Physician: Michael Jackson Demanded Surgical Sleeping Gas

Posted: July 05, 200912:06 pm Eastern http://www.worldnetdaily.com/index.php?fa=PAGE.view&pageId=103130

By Aaron Klein © 2009 WorldNetDaily

A European doctor involved in medically treating Michael Jackson five years ago says the pop icon once demanded from him surgical anesthetic gas to put him to sleep.

The revelation follows a report last week that Diprivan, a powerful sedative usually used in operating rooms to induce unconsciousness, was found at Jackson's rented home. Diprivan is typically administered intravenously and is very unusual to have in a private home.

The European doctor treated Jackson for alleged foot pain at a top hospital in 2004. Although the physician, hospital and city are known to WND, they're being withheld from publication at the source's request, since he was not authorized to talk to the media on the subject.

The physician said Jackson entered the hospital in 2004 anxious and very distraught, but that doctors there could find no evidence the foot pain was real. They feared he was attempting to score painkillers.

For treatment, doctors administered Tranxene, an anti-anxiety agent.

Jackson asked to be admitted to the hospital. In an unusual request, according to the doctor, Jackson specifically asked to be admitted into the intensive care unit usually reserved for severely ill patients. He also asked to be put to rest using anesthetic sleeping gas typically given to patients to induce unconsciousness for surgery, the doctor said.

Doctors turned down Jackson's request and instead administered a routine sleeping aid, the physician told WND

WND previously reported the physician who treated Jackson in 2004 said the star exhibited evidence of possible illicit drug use – specifically, signs of taking drugs intravenously and through snorting.

"There were almost no veins left on his arms when he came into the hospital," said the doctor, who was involved in treating Jackson for two days in 2004, when the pop icon came in complaining of extreme foot pain and demanding painkillers.

"Eventually we found a place to start an IV," the doctor said.

Jackson was admitted and stayed at the hospital for two days, where he was treated for anxiety and sleep deprivation, he said.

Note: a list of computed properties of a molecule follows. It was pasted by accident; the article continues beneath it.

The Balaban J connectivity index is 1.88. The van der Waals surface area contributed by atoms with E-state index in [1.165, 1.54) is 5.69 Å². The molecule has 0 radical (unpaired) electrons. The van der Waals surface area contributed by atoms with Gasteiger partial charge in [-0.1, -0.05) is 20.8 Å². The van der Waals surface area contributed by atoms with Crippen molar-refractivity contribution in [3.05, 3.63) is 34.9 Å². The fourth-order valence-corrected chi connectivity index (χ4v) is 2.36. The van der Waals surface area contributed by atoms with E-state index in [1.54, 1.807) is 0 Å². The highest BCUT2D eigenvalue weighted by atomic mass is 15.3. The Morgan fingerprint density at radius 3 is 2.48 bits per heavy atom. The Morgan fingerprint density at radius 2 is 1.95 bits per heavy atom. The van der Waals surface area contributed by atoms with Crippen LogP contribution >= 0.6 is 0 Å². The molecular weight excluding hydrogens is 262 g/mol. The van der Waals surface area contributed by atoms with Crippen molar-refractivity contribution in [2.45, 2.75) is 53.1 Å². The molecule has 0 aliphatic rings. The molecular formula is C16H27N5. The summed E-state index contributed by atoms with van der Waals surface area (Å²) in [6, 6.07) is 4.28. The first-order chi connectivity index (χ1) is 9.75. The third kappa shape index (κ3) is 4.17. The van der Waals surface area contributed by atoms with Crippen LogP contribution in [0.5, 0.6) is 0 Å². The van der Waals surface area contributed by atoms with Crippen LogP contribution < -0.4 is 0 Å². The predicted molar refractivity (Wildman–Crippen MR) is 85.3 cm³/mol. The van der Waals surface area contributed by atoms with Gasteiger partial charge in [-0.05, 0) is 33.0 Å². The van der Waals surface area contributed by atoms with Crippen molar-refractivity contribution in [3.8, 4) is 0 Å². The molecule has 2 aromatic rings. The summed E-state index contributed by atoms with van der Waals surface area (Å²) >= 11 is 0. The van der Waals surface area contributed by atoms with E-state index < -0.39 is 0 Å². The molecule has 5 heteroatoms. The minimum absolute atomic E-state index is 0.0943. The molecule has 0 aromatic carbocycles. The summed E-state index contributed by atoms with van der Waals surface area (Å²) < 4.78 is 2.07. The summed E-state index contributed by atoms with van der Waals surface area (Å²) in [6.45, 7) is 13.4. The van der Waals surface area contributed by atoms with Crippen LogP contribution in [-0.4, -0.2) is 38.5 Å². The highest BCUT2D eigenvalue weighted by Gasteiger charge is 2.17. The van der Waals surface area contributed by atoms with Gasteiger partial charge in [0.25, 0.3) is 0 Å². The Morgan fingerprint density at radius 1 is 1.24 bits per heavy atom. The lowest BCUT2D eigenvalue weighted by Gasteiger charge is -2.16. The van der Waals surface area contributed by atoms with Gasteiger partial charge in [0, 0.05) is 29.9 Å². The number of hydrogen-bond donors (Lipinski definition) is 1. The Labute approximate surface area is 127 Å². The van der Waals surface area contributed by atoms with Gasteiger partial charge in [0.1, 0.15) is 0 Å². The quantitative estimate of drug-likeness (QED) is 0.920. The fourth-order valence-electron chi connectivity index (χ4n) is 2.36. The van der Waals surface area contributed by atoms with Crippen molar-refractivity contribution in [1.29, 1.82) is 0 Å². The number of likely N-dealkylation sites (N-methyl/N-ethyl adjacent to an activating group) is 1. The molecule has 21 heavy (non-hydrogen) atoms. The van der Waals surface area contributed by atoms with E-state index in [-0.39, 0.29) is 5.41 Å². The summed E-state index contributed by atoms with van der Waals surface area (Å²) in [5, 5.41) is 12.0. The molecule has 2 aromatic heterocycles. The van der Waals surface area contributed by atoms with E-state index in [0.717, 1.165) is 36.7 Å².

Jackson evidenced collapsed veins and needle marks in both his arms, signs of possible illicit drug use, the doctor told WND.

Also, he said there was strong evidence Jackson had been regularly snorting drugs – evidence that takes into account possible scarring from reconstructive nasal surgery.

Last week, the AP quoted a law enforcement official stating the powerful Diprivan sedative was found in Jackson's home. The report did not state where the drug came from.

Authorities are investigating allegations Jackson had been consuming painkillers, sedatives and antidepressants.

Celebrity website TMZ.com last week quoted a Jackson family member as saying the pop superstar was receiving a daily dose of Demerol, a morphine-like pain medication.

According to reports, Jackson's medical treatment is now the focus of a police investigation, with law enforcement officials seeking to interview one of Jackson's doctors and reportedly seizing a physician's car they said may contain drugs or other evidence.

Police spokeswoman Karen Rayner told the Associated Press last week police towed a BMW from Jackson's rented California home "because it may contain medications or other evidence that may assist the coroner in determining the cause of death."

Rayner said the car belongs to one of Jackson's doctors whom police wanted to interview. She said she did not know the doctor's identity and stressed the doctor was not under criminal investigation.

One of Jackson's doctors was reportedly in the house with the pop star when he stopped breathing and suffered an apparent cardiac arrest